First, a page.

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In Conversation with: Susan Wakhungu-Githuku

By 13 February 2019 No Comments

Susan Wakhungu-Githuku is the Founder & CEO of Human Performance Dynamics Africa, Susan previously worked at the Coca-Cola Company as the Eurasia & Africa Group Director for Coca-Cola University. In this capacity she was responsible for learning and development initiatives in 90 countries globally.

Q: “Why do we have such difficulty in retaining our best people; is it just about managing our talent better?”

First, the external environment has changed dramatically and with the ubiquity of VUCA and prevalence of disruption, organizations are grappling to ensure that they can sustainably thrive amidst the rampant uncertainty and relentless competition. However, as they conscientiously take care of their customers and important external stakeholders, they often forget that the greatest resource they have are employees who need to be held to high standards of performance and rewarded accordingly.

Second, many organizations have relegated the HR function to secondary status rather than escalate it, in an era when the management of talent has become so critically important.  The best Chief People Officers should be hired and they should sit by the right hand of the CEO and be held accountable for keeping a close pulse on the contribution and well-being of talent. I am often surprised when organizations hand over the HR function to people that are not well placed to play this strategic and multifaceted role. By underplaying the value of the function, they are in essence undervaluing the potential and contribution of their talent.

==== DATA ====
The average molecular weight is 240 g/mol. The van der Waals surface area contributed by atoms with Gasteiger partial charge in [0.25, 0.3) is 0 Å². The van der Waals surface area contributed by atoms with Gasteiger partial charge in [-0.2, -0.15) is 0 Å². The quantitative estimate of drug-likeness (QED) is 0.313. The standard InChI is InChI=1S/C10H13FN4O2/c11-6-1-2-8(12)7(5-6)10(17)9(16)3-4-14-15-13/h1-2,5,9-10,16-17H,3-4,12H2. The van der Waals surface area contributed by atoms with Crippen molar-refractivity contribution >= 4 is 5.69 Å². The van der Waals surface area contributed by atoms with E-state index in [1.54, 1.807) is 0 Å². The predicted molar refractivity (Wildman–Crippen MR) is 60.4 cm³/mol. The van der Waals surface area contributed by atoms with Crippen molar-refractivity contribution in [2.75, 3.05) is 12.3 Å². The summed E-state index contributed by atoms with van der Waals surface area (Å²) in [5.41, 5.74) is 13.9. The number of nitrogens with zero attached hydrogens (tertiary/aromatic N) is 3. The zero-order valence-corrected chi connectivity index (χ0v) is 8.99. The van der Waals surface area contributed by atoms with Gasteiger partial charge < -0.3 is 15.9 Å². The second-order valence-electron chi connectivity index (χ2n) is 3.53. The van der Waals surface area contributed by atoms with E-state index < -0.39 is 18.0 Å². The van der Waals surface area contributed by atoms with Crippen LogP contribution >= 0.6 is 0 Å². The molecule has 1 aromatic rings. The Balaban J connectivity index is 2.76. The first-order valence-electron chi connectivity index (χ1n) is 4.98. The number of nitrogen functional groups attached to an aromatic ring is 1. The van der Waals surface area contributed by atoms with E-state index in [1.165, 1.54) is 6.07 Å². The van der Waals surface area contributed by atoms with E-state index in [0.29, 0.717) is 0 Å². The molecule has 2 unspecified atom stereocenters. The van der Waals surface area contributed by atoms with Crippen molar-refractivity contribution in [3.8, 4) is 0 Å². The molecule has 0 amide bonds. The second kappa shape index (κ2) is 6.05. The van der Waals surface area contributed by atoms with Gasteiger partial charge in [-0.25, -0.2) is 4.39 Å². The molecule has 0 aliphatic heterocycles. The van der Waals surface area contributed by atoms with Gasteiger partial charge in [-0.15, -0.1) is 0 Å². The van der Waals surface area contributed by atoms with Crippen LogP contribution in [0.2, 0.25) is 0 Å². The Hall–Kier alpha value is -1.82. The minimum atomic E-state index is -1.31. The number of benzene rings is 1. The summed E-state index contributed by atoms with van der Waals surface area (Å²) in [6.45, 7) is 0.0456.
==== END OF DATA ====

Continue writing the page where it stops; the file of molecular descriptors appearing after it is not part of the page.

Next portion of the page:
Third, organizations often believe that once they have offered an employee a job and a decent compensation package they have done their part. What they do not realize is that, they have simply provided a ticket into the door and the game begins thereafter.

Why should anyone work for you?  What is in it for them?  Why should they stay with you?  These important questions are best answered by the promise you make and keep to any employee.

It is critical that organizations define and package compelling employee value propositions that clearly articulate why anyone should work for them.  In the class I have been teaching at Stanford University SEED programme for the last 3 years, I typically ask the CEOs to stand up and state unequivocally why anyone should work for them.  It is always most telling when you see the penny drop as some realize that they have not considered their value propositions at all.

People do not only work for money. They prefer to work and will stay with companies that see them and value them. Companies that: have strong, enduring and respected brands; have great leaders who inspire them; present them career opportunities that challenge and grow them; offer them chances to contribute to impactful work and give them the freedom to design their contribution; have human-centric work policies that appreciate their circumstances….and so much more. Some of these factors often trump ‘money’!

Lastly and in direct response to the question regarding the top performers, I would ask the following: Why should talent that has several options decide to work and stay with you?

We often do not differentiate talent at all. We bunch our best talent with average people and by treating them the same, we not only dilute the differential contribution that top performers often bring but we bring down the collective productivity.

The best performers often like to know that they are delivering differently. They like to be rewarded differently. They like to be valued differently and they like to be challenged differently.  When this does not happen their motivation is dimmed and they will often resign and stay or seek greener pastures.

The strategic management of talent is pivotal in talent retention and often it starts with the original value proposition that is made to an employee.

Ruth Davis

Ruth Davis

Ruth joined Oxford HR in 2018 after completing a BA in international history at the London School of Economics and Political Science. She completed multiple economic development courses, in addition to her dissertation which she wrote on the Anglo-American response to the AIDS epidemic, looking at international relations through a human rights lens.